Disability and ‘Care’: Managers, Employees and Colleagues with Impairments Negotiating the Social Order of Disability

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This study explores how the ‘care’ of able-bodied employees and managers (observers) affects their relationships with colleagues with cerebral palsy. Disability researchers have established that ‘help’ and ‘care’ may cause feelings of dependency with the recipient. However, few workplace studies have investigated the potential negative consequences of ‘caring for’ colleagues with disabilities. Through open-ended interviews conducted in 2013 in 13 Danish work organizations with 13 employees with cerebral palsy and 62 observers, the study examines how the relational aspect of ‘care’ may result in relationships between colleagues of ‘parent–child’ or ‘helper–helpless’. The study thus clarifies the inherent contradictions embedded in the dynamics of organizational behaviour in relation to employees with disabilities, namely that workplaces may hire a person with physical limitations (perhaps to deflect accusations of social discrimination) and still end up stigmatizing these workers because of the stereotypical assumptions related to employees with disabilities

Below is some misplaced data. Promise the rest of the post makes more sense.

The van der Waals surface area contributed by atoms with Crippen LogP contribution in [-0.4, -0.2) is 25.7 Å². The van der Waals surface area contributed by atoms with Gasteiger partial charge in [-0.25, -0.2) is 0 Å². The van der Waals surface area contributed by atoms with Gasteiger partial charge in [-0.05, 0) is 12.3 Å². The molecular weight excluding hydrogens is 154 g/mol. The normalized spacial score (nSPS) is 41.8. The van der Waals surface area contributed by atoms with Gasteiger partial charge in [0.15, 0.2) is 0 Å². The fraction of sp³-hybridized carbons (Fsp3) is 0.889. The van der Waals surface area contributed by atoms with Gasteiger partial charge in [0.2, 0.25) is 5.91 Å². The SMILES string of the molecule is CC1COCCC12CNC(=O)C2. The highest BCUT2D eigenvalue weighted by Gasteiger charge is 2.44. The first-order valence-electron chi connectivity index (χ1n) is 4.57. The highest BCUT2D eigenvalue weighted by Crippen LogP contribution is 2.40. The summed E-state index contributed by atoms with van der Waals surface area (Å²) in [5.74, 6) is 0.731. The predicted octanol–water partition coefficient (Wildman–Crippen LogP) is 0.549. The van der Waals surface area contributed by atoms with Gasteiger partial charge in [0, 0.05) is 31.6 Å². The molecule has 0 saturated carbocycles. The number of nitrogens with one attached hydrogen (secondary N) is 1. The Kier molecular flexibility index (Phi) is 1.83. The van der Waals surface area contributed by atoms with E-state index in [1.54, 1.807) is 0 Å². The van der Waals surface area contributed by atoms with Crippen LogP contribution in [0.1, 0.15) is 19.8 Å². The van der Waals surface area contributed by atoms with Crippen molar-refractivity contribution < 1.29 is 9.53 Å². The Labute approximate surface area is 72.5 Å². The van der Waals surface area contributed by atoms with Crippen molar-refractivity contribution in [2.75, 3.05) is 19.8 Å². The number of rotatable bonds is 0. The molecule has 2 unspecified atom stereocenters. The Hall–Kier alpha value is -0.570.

Original languageEnglish
JournalWork, Employment and Society
Issue number6
Pages (from-to)984-999
Number of pages16
Publication statusPublished - 2016
Externally publishedYes

Bibliographical note

Published 18 January 2016


  • Cerebral Palsy
  • Care
  • Denmark
  • Disability
  • Role pair
  • Stigmatization
  • Token
  • Work Organizations

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